The Lachlan River
The named Lachlan River starts in the east as a chain-of-ponds in a drained lake basin near the village of Breadalbane, between Yass and Goulburn. The Lachlan is the fourth longest of both Australia’s rivers and of the twenty-three major rivers in the Murray–Darling Basin (approximately 1339 river kilometres in length; Geoscience Australia, 2012). While a tributary of the Murrumbidgee River (Outhet, 2011), the Lachlan River effectively terminates in the west as a large, expansive system of wetlands and effluent (diverging) creeks known as the Great Cumbung Swamp (Green et al. 2011; NSW Fisheries Scientific Committee, 2005).
It only connects to the Murrumbidgee River downstream during periods of exceptionally high flow (in about 10–20% of years; O’Brien & Burne, 1994). For this reason, the Lachlan Catchment is considered a unique region in the Murray–Darling Basin (MDB) (Barma Water Resources et al., 2011) and is one of just two disconnected MDB tributaries. Disconnected tributaries do not contribute significant flows to the two major MDB component systems, the Darling and Murray rivers. Therefore, under the Basin Plan the Murray-Darling Basin Authority (MDBA) did not propose to recover any additional water for the environment for ‘shared’ targets. Shared targets are in addition to individual catchment targets and are for meeting downstream needs such as the lower lakes, Coorong and for flushing salt from the Murray mouth. The Hon. Katrina Hodgkinson, in her role as Minister for Primary Industries and with administrative responsibility for the NSW Water Management Act 2000, represents NSW on the Murray Darling Basin Ministerial Council.
Overview of Lachlan Catchment Wetlands
In a state-wide mapping project involving 17 catchments, the total area of wetlands in the Lachlan was estimated at 471,011 ha or 5.6% of the total catchment area (compared to the state average of 6.5% or a total wetland area of 66,580,826 ha; Kingsford et al., 2003). The Lachlan Catchment ranked seventh in terms of the proportion of total catchment area which was comprised of wetlands, with a value similar to the Darling and Lower Murray (NSW portion only) catchments. The 12 catchments (including the Lachlan) with 6% or less of wetland area in their catchment included most of the major regulated rivers in NSW. A table summarising the state-wide mapping project (Kingsford et al., 2003) with reference to the relative ranking of the Lachlan Catchment can be viewed by expanding the NSW Wetlands Summary Table menu below.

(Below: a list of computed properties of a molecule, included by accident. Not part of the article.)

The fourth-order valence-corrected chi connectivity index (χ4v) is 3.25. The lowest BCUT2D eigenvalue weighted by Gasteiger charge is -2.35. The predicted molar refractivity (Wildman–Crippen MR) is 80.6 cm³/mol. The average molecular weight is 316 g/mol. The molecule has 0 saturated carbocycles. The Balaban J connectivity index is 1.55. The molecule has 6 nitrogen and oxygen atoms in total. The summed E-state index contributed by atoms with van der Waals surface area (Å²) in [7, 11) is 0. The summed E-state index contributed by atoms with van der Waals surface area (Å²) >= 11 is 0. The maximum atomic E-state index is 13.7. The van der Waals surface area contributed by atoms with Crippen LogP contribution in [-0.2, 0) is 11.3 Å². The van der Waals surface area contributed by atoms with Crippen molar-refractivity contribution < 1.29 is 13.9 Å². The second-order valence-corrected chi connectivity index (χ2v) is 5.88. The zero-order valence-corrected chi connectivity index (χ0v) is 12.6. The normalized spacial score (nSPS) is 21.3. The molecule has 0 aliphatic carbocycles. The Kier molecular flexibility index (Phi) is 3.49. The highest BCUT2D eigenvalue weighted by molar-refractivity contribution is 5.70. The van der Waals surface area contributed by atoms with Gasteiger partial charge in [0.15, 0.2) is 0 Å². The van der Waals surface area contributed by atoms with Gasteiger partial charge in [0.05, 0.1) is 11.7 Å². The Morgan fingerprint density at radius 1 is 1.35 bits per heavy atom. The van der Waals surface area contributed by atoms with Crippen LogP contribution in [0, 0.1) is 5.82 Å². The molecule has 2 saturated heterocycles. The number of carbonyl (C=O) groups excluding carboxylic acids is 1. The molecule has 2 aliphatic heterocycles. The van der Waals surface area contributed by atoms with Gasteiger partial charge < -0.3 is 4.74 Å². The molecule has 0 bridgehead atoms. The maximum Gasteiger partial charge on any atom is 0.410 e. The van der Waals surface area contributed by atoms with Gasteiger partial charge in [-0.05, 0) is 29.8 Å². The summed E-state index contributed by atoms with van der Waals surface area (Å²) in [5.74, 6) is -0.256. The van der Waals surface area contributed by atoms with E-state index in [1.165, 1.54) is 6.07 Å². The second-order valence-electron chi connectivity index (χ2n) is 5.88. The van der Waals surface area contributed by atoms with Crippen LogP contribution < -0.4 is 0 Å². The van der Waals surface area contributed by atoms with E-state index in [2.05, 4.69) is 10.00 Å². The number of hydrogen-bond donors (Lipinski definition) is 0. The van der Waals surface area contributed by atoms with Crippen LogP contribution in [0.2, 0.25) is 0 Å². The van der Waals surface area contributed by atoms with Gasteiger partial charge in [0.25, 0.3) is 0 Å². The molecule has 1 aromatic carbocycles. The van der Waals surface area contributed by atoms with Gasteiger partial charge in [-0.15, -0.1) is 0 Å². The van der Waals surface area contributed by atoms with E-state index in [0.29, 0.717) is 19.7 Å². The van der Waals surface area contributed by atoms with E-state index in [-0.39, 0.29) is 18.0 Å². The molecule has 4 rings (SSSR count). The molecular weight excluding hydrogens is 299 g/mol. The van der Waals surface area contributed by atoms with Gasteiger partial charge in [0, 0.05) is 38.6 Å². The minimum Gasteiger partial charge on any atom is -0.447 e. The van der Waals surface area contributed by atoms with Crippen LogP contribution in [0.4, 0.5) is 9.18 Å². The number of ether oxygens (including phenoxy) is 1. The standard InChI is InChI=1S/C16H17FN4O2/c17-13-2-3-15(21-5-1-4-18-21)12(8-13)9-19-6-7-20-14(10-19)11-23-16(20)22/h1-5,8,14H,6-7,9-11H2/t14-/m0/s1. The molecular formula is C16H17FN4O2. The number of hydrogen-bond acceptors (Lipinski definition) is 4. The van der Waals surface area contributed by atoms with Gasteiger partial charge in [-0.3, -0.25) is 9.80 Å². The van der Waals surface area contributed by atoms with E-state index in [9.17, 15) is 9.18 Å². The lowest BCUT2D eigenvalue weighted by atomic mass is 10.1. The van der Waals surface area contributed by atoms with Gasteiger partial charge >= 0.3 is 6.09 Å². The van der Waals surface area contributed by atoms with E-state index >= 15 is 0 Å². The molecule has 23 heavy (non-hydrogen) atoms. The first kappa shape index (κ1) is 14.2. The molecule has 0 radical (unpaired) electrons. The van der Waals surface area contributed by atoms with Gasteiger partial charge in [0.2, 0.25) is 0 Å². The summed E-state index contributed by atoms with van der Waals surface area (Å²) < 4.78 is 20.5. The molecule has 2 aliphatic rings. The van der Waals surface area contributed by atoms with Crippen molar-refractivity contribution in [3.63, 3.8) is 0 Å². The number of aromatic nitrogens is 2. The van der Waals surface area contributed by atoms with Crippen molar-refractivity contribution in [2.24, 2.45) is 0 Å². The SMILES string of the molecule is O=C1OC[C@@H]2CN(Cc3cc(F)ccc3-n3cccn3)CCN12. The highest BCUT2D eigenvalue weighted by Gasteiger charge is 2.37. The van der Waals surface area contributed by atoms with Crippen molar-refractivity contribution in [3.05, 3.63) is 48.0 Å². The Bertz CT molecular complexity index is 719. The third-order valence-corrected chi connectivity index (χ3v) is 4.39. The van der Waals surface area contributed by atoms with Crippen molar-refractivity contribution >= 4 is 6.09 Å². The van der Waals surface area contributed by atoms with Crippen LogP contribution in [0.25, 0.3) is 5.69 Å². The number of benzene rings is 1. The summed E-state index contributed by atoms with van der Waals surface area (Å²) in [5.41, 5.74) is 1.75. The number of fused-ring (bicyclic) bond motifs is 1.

NSW Wetlands Summary Table
|Catchment Name||Total Catchment Area (ha)a||Total Wetland Area (ha)b||% of Total Wetland Area relative to Total Catchment Area (b/a*100)||Total Reservoir Area (ha)||No. of Reservoirs|
|Condalmine-Culgoa (NSW)||2 611 171||738 867||28.30 (1)||102||24 (11)|
|Warrego (NSW)||1 138 944||311 952||27.39 (2)||1000||9 (12)|
|Murray-Riverina||1 502 859||262 430||17.46 (3)||3468||85 (9)|
|Paroo (NSW)||4 115 249||666 913||16.21 (4)||177||7 (13)|
|Lake George||94 069||13 018||13.84 (5)||57||3 (14)|
|Macquarie-Bogan||7 463 395||421 516||5.65 (6)||13 391||239 (2)|
|Lachlan||8 470 000||471 011||5.56 (7)||7769||163 (4)|
|Darling||11 258 100||581 135||5.16 (8)||2983||121 (7)|
|Lower Murray (NSW)||928 457||46 161||4.97 (9)||744||160 (6)|
|Far north-west||6 543 731||274 322||4.19 (10)||511||160 (6)|
|Murrumbidgee||8 152 712||277 369||3.40 (11)||18 526||337 (1)|
|Benanee||2 129 292||63 834||3.00 (12)||0||0 (15)|
|Border and Moonie (NSW)||2 463 285||60 949||2.47 (13)||3309||88 (8)|
|Gwydir||2 659 603||58 907||2.21 (14)||15 650||193 (3)|
|Namoi||4 195 075||52 677||1.26 (15)||8721||162 (5)|
|Castlereagh||1 739 480||16 949||0.97 (16)||1041||121 (7)|
|Upper Murray (NSW)||520 544||292||0.02 (17)||6967||26 (10)|
Total areas (ha) of catchments, wetlands and reservoirs, and total number (no.) of reservoirs for the 17 NSW catchments adapted from Table 3 in Kingsford et al., (2003). Relative ranks are from greatest to least and are shown in parentheses ().
In the Lachlan Catchment, of the three spatially derived wetland groups (and reservoirs) for inland wetlands, 95% are floodplain wetlands and 5% freshwater lakes, with no saline lakes mapped (Kingsford et al., 2003). The dominance of the floodplain wetland group was common across NSW, with over 70% of wetland area classified as floodplain for all but two of the 17 catchments, with an average of 93% floodplain across the state.
Reservoirs, which reflect the level of river regulation and development to some extent, were also mapped and included open bodies of water usually created by a wall or levee, such as reservoirs, farm dams, off-river storages, mining and quarry dams, sewage ponds, evaporation ponds, evaporation basins, canals and open basins (Kingsford et al. 2003). The Lachlan Catchment was ranked as containing the fourth greatest total number of reserviors at 163 structures.
Lachlan Environmental Water Management Plan and Lachlan Catchment Wetlands
One objective of the LEWMP is to set priorities for environmental watering. To assist in this process a number of wetlands have been recognised at national and regional levels as containing ecological, cultural or social values. These wetlands are included as priorities for the delivery of environmental water.
This website contains specific sections accessed via the internal hyperlinks on the eight Nationally Significant Wetlands and nine Regionally Significant Wetlands, and other important in-channel water-dependent assets and priority locations (Riverine Key Features and Priorities) within the Lachlan Catchment.